Thomas never did thrust his hand into Jesus’ side—just seeing Jesus with the wounds was enough. In fact, one reason Thomas did not have to thrust his hand into Jesus’ side in order to believe is the miraculous nature of Jesus’ sudden appearance through locked doors. In this and the earlier instance, Jesus said, “Peace be unto you,” because such a sudden appearance would tend to frighten the apostles and cause them to think they had seen an apparition. Moreover, Jesus’ manner of address showed Thomas he knew what the apostle had previously said about seeing him, that is, when Jesus was not visibly present with them. Jesus’ words impressed Thomas and helped to convince him.

Thomas’s exultation “My Lord and my God” is recorded by John in the same chapter where Jesus said earlier (verse 17), “I ascend unto my Father … and to my God.” Trinitarians use verse 28 to prove the Trinity, but the same chapter refutes it. In the context here, John shows a chain of command. Just as Thomas has a “God” or superior in Jesus, so Jesus has a “God” or superior in the Father. A similar principle was used by David when he wrote, “The LORD said unto my Lord, Sit thou at my right hand, until I make thine enemies thy footstool” (Psa. 110:1).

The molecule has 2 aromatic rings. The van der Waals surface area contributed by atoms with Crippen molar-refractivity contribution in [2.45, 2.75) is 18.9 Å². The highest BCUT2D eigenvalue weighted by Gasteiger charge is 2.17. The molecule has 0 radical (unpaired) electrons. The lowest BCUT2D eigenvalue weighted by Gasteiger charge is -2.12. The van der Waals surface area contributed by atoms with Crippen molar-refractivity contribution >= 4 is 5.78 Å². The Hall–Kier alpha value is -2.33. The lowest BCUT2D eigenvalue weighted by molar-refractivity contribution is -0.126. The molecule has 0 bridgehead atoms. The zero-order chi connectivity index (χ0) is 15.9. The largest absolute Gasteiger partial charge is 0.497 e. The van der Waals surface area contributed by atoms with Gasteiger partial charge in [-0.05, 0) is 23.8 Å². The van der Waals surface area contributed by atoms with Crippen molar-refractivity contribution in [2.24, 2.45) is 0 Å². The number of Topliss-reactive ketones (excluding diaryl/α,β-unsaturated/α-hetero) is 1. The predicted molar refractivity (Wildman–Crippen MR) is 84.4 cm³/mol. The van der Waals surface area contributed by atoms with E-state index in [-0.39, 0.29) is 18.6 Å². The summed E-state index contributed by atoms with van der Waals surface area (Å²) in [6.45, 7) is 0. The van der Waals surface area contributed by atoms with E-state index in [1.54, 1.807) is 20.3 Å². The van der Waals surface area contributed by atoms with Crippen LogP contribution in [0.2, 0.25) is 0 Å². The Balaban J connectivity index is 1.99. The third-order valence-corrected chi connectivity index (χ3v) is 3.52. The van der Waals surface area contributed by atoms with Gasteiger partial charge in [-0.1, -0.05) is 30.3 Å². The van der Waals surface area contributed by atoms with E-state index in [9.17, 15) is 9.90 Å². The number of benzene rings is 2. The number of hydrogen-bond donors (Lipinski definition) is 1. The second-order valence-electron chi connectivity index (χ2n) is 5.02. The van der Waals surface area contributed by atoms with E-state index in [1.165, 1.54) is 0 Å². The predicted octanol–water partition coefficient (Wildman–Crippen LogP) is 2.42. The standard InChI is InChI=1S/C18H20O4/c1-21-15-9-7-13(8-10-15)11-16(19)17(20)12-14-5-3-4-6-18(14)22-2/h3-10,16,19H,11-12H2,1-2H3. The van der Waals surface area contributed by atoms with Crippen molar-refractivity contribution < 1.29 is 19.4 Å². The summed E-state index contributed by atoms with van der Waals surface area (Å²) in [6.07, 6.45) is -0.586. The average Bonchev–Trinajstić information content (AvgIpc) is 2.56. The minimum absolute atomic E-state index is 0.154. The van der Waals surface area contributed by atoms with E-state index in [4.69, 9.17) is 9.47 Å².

Moreover, the fact Thomas made the statement does not prove that Jesus is God, for Thomas had not yet been begotten by the Holy Spirit—Pentecost was future to this event. Thomas uttered the statement on an emotional basis when Jesus made his surprise appearance. Prior to Spirit begettal, the apostles made some incorrect statements; for example, Peter denied Jesus three times, and surely Peter’s statements were not true. Thus a statement uttered before Pentecost is not to be considered true just because it came from an apostle, for the apostles made several unbecoming or unfavorable statements before they were Spirit-begotten.